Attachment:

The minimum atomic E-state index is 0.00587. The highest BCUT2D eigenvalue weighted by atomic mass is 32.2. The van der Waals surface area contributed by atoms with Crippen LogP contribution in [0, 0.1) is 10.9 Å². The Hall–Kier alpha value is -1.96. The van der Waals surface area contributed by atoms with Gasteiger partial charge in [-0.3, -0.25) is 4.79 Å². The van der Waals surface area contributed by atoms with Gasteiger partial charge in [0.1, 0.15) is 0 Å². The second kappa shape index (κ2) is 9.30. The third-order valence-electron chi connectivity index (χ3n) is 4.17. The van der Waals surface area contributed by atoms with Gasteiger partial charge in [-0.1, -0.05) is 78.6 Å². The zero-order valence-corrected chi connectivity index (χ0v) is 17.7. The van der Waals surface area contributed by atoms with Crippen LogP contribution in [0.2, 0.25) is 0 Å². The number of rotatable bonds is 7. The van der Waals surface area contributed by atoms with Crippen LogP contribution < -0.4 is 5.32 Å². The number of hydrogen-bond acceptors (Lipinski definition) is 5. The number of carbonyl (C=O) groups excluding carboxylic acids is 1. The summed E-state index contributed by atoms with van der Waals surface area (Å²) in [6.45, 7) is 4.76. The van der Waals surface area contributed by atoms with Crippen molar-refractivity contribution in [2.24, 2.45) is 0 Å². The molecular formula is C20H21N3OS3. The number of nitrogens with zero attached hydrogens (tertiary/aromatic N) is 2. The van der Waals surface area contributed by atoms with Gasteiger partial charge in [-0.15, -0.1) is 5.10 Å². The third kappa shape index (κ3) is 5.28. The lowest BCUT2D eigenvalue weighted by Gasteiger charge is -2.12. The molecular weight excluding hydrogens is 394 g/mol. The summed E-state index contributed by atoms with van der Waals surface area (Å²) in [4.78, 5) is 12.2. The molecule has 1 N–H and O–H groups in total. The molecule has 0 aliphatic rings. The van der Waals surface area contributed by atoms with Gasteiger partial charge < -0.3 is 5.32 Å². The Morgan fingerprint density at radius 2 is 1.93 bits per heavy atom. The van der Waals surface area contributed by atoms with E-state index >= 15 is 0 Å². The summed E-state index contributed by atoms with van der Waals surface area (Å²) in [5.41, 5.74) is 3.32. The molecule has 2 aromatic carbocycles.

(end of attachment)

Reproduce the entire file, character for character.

The minimum atomic E-state index is 0.00587. The highest BCUT2D eigenvalue weighted by atomic mass is 32.2. The van der Waals surface area contributed by atoms with Crippen LogP contribution in [0, 0.1) is 10.9 Å². The Hall–Kier alpha value is -1.96. The van der Waals surface area contributed by atoms with Gasteiger partial charge in [-0.3, -0.25) is 4.79 Å². The van der Waals surface area contributed by atoms with Gasteiger partial charge in [0.1, 0.15) is 0 Å². The second kappa shape index (κ2) is 9.30. The third-order valence-electron chi connectivity index (χ3n) is 4.17. The van der Waals surface area contributed by atoms with Gasteiger partial charge in [-0.1, -0.05) is 78.6 Å². The zero-order valence-corrected chi connectivity index (χ0v) is 17.7. The van der Waals surface area contributed by atoms with Crippen LogP contribution in [0.2, 0.25) is 0 Å². The number of rotatable bonds is 7. The van der Waals surface area contributed by atoms with Crippen LogP contribution < -0.4 is 5.32 Å². The number of hydrogen-bond acceptors (Lipinski definition) is 5. The number of carbonyl (C=O) groups excluding carboxylic acids is 1. The summed E-state index contributed by atoms with van der Waals surface area (Å²) in [6.45, 7) is 4.76. The van der Waals surface area contributed by atoms with Crippen molar-refractivity contribution in [2.24, 2.45) is 0 Å². The molecular formula is C20H21N3OS3. The number of nitrogens with zero attached hydrogens (tertiary/aromatic N) is 2. The van der Waals surface area contributed by atoms with Gasteiger partial charge in [-0.15, -0.1) is 5.10 Å². The third kappa shape index (κ3) is 5.28. The lowest BCUT2D eigenvalue weighted by Gasteiger charge is -2.12. The molecular weight excluding hydrogens is 394 g/mol. The summed E-state index contributed by atoms with van der Waals surface area (Å²) in [4.78, 5) is 12.2. The molecule has 1 N–H and O–H groups in total. The molecule has 0 aliphatic rings. The van der Waals surface area contributed by atoms with Gasteiger partial charge < -0.3 is 5.32 Å². The Morgan fingerprint density at radius 2 is 1.93 bits per heavy atom. The van der Waals surface area contributed by atoms with E-state index >= 15 is 0 Å². The summed E-state index contributed by atoms with van der Waals surface area (Å²) in [5.41, 5.74) is 3.32. The molecule has 2 aromatic carbocycles.